1. Totally. Who would want a stable job with generally good job security, where you get promoted and make more money every year, receive benefits, work indoors in an air conditioned building, and develop skills that make you highly marketable throughout private industry, where you’ll make even more money? That sounds like a gig for LOSERS.

      1. Tech jobs have those things but much higher pay grades than accounting. Hell, most auditors will do public accounting, then they will pivot into the finance industry and consulting. You don’t even need CPAs to be successful in finance.

  2. Imagine being at the top of an industry where you have to hope people will be desperate enough to work for you. Fixing the shortage is easy. Raise starting pay to 75k and reduce billable hours expectations to 1,600 per year and people will be falling over themselves to take the CPA exam.

  3. I believe there are quite a few leaders throughout corporate America who are praying for a huge recession. The inmates have been running the asylum for too long. A nice recession will employers to restore their dominance in the slave/master relationship. They can finally start cutting pay and benefits, make the help fight over table scraps and, of course, force everyone to come back into the office.

    All signs actually point to our economy doing just fine, but I can’t seem to escape articles, think pieces and analyses by “economists”, industry leaders, accounting firms etc. saying that economic Armageddon is right around the corner.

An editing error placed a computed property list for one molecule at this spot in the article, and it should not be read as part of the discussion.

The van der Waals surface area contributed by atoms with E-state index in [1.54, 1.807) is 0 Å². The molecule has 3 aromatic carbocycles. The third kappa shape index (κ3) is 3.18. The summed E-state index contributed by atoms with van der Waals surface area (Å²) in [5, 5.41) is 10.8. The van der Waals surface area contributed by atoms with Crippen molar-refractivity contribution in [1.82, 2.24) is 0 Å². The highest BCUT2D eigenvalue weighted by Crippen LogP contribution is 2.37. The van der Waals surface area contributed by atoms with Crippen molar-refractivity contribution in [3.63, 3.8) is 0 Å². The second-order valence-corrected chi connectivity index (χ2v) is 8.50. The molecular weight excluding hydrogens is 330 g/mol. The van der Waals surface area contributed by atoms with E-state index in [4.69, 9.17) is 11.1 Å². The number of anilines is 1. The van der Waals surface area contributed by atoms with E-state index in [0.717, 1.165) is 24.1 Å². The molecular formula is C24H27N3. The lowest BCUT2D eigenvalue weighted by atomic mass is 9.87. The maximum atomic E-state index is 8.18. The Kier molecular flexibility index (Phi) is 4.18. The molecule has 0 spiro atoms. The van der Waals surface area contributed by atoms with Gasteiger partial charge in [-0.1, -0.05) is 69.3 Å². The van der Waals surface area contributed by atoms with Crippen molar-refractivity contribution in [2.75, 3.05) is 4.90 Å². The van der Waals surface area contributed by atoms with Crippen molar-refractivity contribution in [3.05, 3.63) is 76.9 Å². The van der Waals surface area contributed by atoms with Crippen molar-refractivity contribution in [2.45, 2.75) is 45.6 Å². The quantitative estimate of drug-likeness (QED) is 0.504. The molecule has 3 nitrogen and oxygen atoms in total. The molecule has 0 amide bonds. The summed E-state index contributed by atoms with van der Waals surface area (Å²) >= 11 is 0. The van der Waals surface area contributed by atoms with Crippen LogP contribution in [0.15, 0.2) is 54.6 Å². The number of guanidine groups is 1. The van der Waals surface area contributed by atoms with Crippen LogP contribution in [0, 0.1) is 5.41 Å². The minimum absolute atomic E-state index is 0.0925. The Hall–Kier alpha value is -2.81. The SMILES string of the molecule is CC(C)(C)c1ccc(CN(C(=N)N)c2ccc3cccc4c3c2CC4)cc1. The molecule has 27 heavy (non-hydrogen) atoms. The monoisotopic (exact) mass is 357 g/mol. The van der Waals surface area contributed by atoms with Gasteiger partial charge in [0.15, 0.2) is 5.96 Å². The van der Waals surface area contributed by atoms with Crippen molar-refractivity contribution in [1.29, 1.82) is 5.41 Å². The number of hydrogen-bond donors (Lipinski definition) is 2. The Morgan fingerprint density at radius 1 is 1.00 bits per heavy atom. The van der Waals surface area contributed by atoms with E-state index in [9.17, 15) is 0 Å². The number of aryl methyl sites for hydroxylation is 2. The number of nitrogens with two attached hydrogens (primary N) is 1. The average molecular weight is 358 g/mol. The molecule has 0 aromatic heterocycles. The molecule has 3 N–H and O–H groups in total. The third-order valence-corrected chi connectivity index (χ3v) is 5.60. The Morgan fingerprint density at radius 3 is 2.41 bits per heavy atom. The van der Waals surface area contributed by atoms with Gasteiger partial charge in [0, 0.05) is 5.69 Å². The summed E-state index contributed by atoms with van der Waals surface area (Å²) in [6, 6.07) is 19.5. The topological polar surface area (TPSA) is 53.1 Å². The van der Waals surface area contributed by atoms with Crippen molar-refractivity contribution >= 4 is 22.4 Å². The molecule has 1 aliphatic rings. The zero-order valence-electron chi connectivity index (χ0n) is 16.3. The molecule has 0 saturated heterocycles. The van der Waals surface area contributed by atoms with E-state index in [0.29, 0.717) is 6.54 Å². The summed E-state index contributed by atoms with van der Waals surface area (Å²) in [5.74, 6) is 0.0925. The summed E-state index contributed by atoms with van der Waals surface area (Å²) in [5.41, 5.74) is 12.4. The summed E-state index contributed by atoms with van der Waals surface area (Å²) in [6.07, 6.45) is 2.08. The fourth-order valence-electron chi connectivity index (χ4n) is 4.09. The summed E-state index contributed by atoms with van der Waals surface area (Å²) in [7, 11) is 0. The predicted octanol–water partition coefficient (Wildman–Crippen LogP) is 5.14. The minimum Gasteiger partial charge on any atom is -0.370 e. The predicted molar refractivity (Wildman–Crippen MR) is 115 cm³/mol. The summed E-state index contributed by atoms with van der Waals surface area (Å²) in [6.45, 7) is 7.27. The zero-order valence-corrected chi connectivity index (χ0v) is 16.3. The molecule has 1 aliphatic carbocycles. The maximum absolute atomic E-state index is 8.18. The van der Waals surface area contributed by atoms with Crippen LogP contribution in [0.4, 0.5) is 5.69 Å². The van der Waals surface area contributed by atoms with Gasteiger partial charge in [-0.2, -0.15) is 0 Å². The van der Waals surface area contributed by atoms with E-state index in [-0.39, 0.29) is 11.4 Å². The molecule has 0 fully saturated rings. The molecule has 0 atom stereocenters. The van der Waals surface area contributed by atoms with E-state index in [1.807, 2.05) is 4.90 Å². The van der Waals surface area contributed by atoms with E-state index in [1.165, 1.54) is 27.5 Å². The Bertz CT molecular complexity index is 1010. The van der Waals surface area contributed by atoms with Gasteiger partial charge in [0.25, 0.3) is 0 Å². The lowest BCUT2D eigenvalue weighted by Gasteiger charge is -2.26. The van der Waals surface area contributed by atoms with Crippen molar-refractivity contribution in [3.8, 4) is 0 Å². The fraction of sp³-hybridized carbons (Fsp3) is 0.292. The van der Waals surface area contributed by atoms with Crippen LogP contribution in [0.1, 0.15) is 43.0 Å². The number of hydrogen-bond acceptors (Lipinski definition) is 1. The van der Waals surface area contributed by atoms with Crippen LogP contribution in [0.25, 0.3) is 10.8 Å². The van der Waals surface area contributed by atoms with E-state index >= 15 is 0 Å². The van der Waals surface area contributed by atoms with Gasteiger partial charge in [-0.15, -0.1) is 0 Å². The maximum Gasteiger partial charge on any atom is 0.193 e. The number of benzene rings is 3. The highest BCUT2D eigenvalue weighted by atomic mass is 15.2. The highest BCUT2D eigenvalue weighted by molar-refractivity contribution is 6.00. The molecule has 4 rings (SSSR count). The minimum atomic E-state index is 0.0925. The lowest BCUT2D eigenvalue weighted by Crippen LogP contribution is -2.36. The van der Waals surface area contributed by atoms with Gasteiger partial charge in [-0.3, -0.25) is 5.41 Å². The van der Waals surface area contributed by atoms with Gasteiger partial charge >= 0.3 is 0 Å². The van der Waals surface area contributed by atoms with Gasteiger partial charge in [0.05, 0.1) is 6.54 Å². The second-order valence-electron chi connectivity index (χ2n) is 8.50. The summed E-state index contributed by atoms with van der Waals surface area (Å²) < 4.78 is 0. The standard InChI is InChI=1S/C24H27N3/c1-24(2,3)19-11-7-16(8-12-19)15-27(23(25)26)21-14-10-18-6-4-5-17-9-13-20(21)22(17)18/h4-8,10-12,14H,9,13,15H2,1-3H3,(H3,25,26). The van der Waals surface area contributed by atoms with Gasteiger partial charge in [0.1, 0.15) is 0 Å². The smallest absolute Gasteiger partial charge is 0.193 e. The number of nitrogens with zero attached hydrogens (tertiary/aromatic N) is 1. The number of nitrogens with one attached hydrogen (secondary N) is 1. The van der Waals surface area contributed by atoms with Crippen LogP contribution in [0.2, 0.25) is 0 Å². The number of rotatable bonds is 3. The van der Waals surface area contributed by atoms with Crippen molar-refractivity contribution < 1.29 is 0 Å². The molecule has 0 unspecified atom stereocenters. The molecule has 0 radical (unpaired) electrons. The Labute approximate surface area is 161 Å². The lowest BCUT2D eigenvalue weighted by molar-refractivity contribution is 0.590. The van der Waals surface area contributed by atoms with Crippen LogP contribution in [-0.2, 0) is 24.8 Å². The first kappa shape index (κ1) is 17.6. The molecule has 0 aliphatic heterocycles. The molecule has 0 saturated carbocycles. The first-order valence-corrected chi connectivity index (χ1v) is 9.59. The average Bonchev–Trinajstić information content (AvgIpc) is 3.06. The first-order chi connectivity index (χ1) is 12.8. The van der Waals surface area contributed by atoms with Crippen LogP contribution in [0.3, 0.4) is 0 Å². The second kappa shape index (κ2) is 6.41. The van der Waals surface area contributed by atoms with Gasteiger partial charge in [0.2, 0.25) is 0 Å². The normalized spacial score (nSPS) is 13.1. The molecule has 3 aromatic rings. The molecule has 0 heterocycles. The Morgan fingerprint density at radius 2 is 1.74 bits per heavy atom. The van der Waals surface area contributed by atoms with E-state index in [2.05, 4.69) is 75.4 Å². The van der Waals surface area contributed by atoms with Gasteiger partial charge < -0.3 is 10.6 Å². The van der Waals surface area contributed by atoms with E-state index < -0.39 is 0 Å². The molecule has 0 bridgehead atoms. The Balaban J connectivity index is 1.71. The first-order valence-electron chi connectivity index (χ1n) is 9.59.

4. I am doing a degree in Accounting and finance in Zimbabwe and can’t wait to join the industry.l think what matters is passion the rest will follow

  5. “salivating over the idea of swathes of desperate, unemployed tech workers flocking to the safety and security of accounting firms”

    Tell that to me and all my other former colleagues that got axed with no warning two years ago from KPMG and other firms

  6. Offshoring will stagnate the pay grade for the public accounting profession. Then, automation will finish off the industry by 90%. There will be people (CPAs) staying as the last ones who can’t leave because bots can’t make judgments. However, these CPAs won’t see their pay getting better but it will likely hoover around six figures. Meanwhile, finance bros, lawyer bros, and tech bros will remain to make way more. Most CPAs in an automated world will likely pivot into other industries because their jobs are nothing more than glorified financial analysts (entry-level) at that point. I could CPA requirement is probably shaved so much to be easier to attract newcomers.

    The accounting industry has lost its shine after the SOX act because big corporations were tired of CPA greed in the 20th century for overcharging them with audit & consulting fees.

  7. Do these accounting leaders expect the laid off tech workers to come work for them in audit? Or some other service line like IT advisory or consulting? Which seems to be a healthy business line the last time I checked (and sounds like where these tech people would be naturally drawn to, assuming they want to work for a public accounting firm…)

  8. I couldn’t think of anything worse than accountancy. The exams were useful but the rest of it is waste of aerobic gas.